I was 20 when I learned that my high school boyfriend – my first love – had committed suicide. His death shattered me, both mentally and emotionally – but in retrospect, it also saved my life. You see, in the months leading up to his suicide, I had been planning my own.
As soon as he took his own life, though, I knew I could never do the same. The carnage he left behind – the emotional wreckage of those of us who loved him – was too unimaginably painful. After experiencing such a loss firsthand, I knew I could never do the same to my own friends and family, no matter how deep my mental anguish.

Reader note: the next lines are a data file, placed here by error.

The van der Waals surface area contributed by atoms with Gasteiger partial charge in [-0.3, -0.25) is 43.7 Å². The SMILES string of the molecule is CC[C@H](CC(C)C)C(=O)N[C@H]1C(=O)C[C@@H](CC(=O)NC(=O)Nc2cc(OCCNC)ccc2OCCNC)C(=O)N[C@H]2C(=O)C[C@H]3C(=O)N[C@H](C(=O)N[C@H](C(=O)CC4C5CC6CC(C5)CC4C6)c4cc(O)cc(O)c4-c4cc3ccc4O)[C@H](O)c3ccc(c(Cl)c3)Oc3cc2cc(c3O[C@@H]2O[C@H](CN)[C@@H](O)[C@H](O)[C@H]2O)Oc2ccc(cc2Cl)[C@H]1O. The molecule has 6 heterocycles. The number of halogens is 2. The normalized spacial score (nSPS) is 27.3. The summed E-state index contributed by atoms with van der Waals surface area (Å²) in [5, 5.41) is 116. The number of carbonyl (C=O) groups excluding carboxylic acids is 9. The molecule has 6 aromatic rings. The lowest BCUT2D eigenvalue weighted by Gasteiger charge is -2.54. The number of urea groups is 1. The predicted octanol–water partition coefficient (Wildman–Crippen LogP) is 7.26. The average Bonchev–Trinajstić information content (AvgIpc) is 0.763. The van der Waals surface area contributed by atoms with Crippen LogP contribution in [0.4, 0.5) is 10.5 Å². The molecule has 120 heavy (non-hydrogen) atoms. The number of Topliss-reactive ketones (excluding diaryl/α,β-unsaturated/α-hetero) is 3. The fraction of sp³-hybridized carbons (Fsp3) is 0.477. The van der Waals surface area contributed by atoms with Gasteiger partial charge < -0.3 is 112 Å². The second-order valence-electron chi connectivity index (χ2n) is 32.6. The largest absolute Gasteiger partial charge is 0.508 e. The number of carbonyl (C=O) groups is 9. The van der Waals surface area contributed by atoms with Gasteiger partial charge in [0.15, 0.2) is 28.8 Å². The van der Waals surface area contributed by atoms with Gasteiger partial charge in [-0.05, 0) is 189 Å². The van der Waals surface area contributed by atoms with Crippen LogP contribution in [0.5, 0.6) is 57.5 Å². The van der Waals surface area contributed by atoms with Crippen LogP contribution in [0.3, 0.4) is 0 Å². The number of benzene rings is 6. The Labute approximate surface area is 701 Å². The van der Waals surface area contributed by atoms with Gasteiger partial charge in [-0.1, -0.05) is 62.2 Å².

Still, following his death, I fell into a personal tailspin that took years to recover from (if you ever really “recover” from such a loss). I became a cutter, I drank too much, I alienated my friends, and I acted like an all-around terrible person. Oblivious to the correlation between my untreated mental state and my less-than-savory actions, I never thought to seek help; I figured this was just my personality, and perhaps it was simply a bad one.